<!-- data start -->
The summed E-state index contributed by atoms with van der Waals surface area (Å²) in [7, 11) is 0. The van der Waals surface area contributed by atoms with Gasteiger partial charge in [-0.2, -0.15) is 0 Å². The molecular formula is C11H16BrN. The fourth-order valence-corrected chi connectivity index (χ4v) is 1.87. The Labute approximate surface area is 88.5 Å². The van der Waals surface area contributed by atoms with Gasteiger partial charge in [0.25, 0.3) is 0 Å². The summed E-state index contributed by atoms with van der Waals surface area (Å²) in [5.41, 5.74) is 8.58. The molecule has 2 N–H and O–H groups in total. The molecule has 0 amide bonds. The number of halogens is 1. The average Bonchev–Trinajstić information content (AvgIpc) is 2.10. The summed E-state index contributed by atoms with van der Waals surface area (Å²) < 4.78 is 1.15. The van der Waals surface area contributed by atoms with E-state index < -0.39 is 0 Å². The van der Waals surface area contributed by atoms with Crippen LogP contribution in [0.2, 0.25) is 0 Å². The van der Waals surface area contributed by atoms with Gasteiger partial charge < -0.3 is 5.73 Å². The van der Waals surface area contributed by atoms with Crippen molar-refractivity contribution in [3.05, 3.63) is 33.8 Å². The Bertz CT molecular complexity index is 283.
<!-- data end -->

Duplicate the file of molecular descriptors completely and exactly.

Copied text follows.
The summed E-state index contributed by atoms with van der Waals surface area (Å²) in [7, 11) is 0. The van der Waals surface area contributed by atoms with Gasteiger partial charge in [-0.2, -0.15) is 0 Å². The molecular formula is C11H16BrN. The fourth-order valence-corrected chi connectivity index (χ4v) is 1.87. The Labute approximate surface area is 88.5 Å². The van der Waals surface area contributed by atoms with Gasteiger partial charge in [0.25, 0.3) is 0 Å². The summed E-state index contributed by atoms with van der Waals surface area (Å²) in [5.41, 5.74) is 8.58. The molecule has 2 N–H and O–H groups in total. The molecule has 0 amide bonds. The number of halogens is 1. The average Bonchev–Trinajstić information content (AvgIpc) is 2.10. The summed E-state index contributed by atoms with van der Waals surface area (Å²) < 4.78 is 1.15. The van der Waals surface area contributed by atoms with E-state index < -0.39 is 0 Å². The van der Waals surface area contributed by atoms with Crippen LogP contribution in [0.2, 0.25) is 0 Å². The van der Waals surface area contributed by atoms with Gasteiger partial charge < -0.3 is 5.73 Å². The van der Waals surface area contributed by atoms with Crippen molar-refractivity contribution in [3.05, 3.63) is 33.8 Å². The Bertz CT molecular complexity index is 283.